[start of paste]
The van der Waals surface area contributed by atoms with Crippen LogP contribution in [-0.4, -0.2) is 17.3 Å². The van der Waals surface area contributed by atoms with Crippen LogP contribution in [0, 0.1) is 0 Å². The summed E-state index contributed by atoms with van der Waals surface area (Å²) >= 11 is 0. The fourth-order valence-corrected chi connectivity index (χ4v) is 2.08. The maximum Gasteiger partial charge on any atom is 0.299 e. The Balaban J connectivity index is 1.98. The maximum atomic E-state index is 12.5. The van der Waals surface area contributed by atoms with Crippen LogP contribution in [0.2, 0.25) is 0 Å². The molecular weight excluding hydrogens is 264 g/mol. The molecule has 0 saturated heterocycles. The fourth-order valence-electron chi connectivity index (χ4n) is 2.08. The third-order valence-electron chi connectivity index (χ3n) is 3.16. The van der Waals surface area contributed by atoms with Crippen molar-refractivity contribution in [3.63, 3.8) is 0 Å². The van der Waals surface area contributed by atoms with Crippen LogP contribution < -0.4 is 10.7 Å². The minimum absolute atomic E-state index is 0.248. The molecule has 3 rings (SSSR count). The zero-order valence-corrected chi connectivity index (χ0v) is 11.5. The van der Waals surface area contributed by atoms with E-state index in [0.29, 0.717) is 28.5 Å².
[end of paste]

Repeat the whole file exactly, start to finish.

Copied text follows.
The van der Waals surface area contributed by atoms with Crippen LogP contribution in [-0.4, -0.2) is 17.3 Å². The van der Waals surface area contributed by atoms with Crippen LogP contribution in [0, 0.1) is 0 Å². The summed E-state index contributed by atoms with van der Waals surface area (Å²) >= 11 is 0. The fourth-order valence-corrected chi connectivity index (χ4v) is 2.08. The maximum Gasteiger partial charge on any atom is 0.299 e. The Balaban J connectivity index is 1.98. The maximum atomic E-state index is 12.5. The van der Waals surface area contributed by atoms with Crippen LogP contribution in [0.2, 0.25) is 0 Å². The molecular weight excluding hydrogens is 264 g/mol. The molecule has 0 saturated heterocycles. The fourth-order valence-electron chi connectivity index (χ4n) is 2.08. The third-order valence-electron chi connectivity index (χ3n) is 3.16. The van der Waals surface area contributed by atoms with Crippen molar-refractivity contribution in [3.63, 3.8) is 0 Å². The van der Waals surface area contributed by atoms with Crippen LogP contribution < -0.4 is 10.7 Å². The minimum absolute atomic E-state index is 0.248. The molecule has 3 rings (SSSR count). The zero-order valence-corrected chi connectivity index (χ0v) is 11.5. The van der Waals surface area contributed by atoms with E-state index in [0.29, 0.717) is 28.5 Å².